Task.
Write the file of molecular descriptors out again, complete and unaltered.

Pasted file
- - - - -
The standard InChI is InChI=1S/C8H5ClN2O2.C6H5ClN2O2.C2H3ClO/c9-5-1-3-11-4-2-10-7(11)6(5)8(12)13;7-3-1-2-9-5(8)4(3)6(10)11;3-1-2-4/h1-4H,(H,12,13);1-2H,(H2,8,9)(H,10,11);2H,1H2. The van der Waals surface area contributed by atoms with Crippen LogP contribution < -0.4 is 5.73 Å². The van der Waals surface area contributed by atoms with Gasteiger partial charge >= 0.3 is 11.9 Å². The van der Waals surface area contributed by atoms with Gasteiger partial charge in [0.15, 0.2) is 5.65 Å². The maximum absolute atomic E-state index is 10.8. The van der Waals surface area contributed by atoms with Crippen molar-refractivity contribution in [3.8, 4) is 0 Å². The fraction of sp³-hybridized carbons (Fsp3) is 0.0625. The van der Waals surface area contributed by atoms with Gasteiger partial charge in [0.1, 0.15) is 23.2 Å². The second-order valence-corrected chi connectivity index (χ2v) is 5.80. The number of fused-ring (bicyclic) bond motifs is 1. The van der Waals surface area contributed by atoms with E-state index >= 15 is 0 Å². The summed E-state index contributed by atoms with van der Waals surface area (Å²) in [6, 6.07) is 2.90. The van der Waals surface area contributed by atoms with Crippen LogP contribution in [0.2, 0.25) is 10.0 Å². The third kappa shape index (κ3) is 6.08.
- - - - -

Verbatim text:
The standard InChI is InChI=1S/C8H5ClN2O2.C6H5ClN2O2.C2H3ClO/c9-5-1-3-11-4-2-10-7(11)6(5)8(12)13;7-3-1-2-9-5(8)4(3)6(10)11;3-1-2-4/h1-4H,(H,12,13);1-2H,(H2,8,9)(H,10,11);2H,1H2. The van der Waals surface area contributed by atoms with Crippen LogP contribution < -0.4 is 5.73 Å². The van der Waals surface area contributed by atoms with Gasteiger partial charge >= 0.3 is 11.9 Å². The van der Waals surface area contributed by atoms with Gasteiger partial charge in [0.15, 0.2) is 5.65 Å². The maximum absolute atomic E-state index is 10.8. The van der Waals surface area contributed by atoms with Crippen molar-refractivity contribution in [3.8, 4) is 0 Å². The fraction of sp³-hybridized carbons (Fsp3) is 0.0625. The van der Waals surface area contributed by atoms with Gasteiger partial charge in [0.1, 0.15) is 23.2 Å². The second-order valence-corrected chi connectivity index (χ2v) is 5.80. The number of fused-ring (bicyclic) bond motifs is 1. The van der Waals surface area contributed by atoms with E-state index >= 15 is 0 Å². The summed E-state index contributed by atoms with van der Waals surface area (Å²) in [6, 6.07) is 2.90. The van der Waals surface area contributed by atoms with Crippen LogP contribution in [0.2, 0.25) is 10.0 Å². The third kappa shape index (κ3) is 6.08.